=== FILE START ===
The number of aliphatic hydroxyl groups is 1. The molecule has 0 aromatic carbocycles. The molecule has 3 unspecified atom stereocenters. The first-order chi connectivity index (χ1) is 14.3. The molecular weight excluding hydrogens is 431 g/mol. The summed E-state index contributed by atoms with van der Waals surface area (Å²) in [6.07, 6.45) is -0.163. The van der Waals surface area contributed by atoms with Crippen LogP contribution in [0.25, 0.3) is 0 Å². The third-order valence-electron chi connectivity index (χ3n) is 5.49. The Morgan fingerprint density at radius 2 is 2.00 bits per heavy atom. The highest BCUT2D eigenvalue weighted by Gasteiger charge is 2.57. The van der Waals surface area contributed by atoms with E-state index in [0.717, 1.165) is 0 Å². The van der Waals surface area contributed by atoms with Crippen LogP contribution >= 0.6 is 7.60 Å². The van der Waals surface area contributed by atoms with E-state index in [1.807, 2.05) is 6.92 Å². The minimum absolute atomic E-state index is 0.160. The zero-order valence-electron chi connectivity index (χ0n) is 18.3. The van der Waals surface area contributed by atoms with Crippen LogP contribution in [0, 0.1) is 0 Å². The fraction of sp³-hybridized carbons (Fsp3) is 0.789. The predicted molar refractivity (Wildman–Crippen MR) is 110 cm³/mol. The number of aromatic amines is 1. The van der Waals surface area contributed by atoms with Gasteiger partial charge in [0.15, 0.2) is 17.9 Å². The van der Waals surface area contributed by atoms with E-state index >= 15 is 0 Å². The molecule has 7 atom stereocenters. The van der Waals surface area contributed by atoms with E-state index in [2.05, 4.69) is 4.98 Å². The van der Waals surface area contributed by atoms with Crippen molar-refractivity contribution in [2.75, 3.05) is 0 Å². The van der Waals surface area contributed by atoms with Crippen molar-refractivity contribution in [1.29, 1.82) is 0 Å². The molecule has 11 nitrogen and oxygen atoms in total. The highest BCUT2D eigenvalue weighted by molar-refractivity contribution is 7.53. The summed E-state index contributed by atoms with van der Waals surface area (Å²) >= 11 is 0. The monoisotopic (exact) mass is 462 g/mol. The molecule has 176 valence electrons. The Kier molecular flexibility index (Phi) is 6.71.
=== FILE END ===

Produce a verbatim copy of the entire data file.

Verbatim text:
The number of aliphatic hydroxyl groups is 1. The molecule has 0 aromatic carbocycles. The molecule has 3 unspecified atom stereocenters. The first-order chi connectivity index (χ1) is 14.3. The molecular weight excluding hydrogens is 431 g/mol. The summed E-state index contributed by atoms with van der Waals surface area (Å²) in [6.07, 6.45) is -0.163. The van der Waals surface area contributed by atoms with Crippen LogP contribution in [0.25, 0.3) is 0 Å². The third-order valence-electron chi connectivity index (χ3n) is 5.49. The Morgan fingerprint density at radius 2 is 2.00 bits per heavy atom. The highest BCUT2D eigenvalue weighted by Gasteiger charge is 2.57. The van der Waals surface area contributed by atoms with E-state index in [0.717, 1.165) is 0 Å². The van der Waals surface area contributed by atoms with Crippen LogP contribution >= 0.6 is 7.60 Å². The van der Waals surface area contributed by atoms with E-state index in [1.807, 2.05) is 6.92 Å². The minimum absolute atomic E-state index is 0.160. The zero-order valence-electron chi connectivity index (χ0n) is 18.3. The van der Waals surface area contributed by atoms with Crippen LogP contribution in [0, 0.1) is 0 Å². The fraction of sp³-hybridized carbons (Fsp3) is 0.789. The predicted molar refractivity (Wildman–Crippen MR) is 110 cm³/mol. The number of aromatic amines is 1. The van der Waals surface area contributed by atoms with Gasteiger partial charge in [0.15, 0.2) is 17.9 Å². The van der Waals surface area contributed by atoms with E-state index >= 15 is 0 Å². The molecule has 7 atom stereocenters. The van der Waals surface area contributed by atoms with E-state index in [2.05, 4.69) is 4.98 Å². The van der Waals surface area contributed by atoms with Crippen molar-refractivity contribution in [2.75, 3.05) is 0 Å². The van der Waals surface area contributed by atoms with Crippen molar-refractivity contribution in [1.29, 1.82) is 0 Å². The molecule has 11 nitrogen and oxygen atoms in total. The highest BCUT2D eigenvalue weighted by molar-refractivity contribution is 7.53. The summed E-state index contributed by atoms with van der Waals surface area (Å²) >= 11 is 0. The monoisotopic (exact) mass is 462 g/mol. The molecule has 176 valence electrons. The Kier molecular flexibility index (Phi) is 6.71.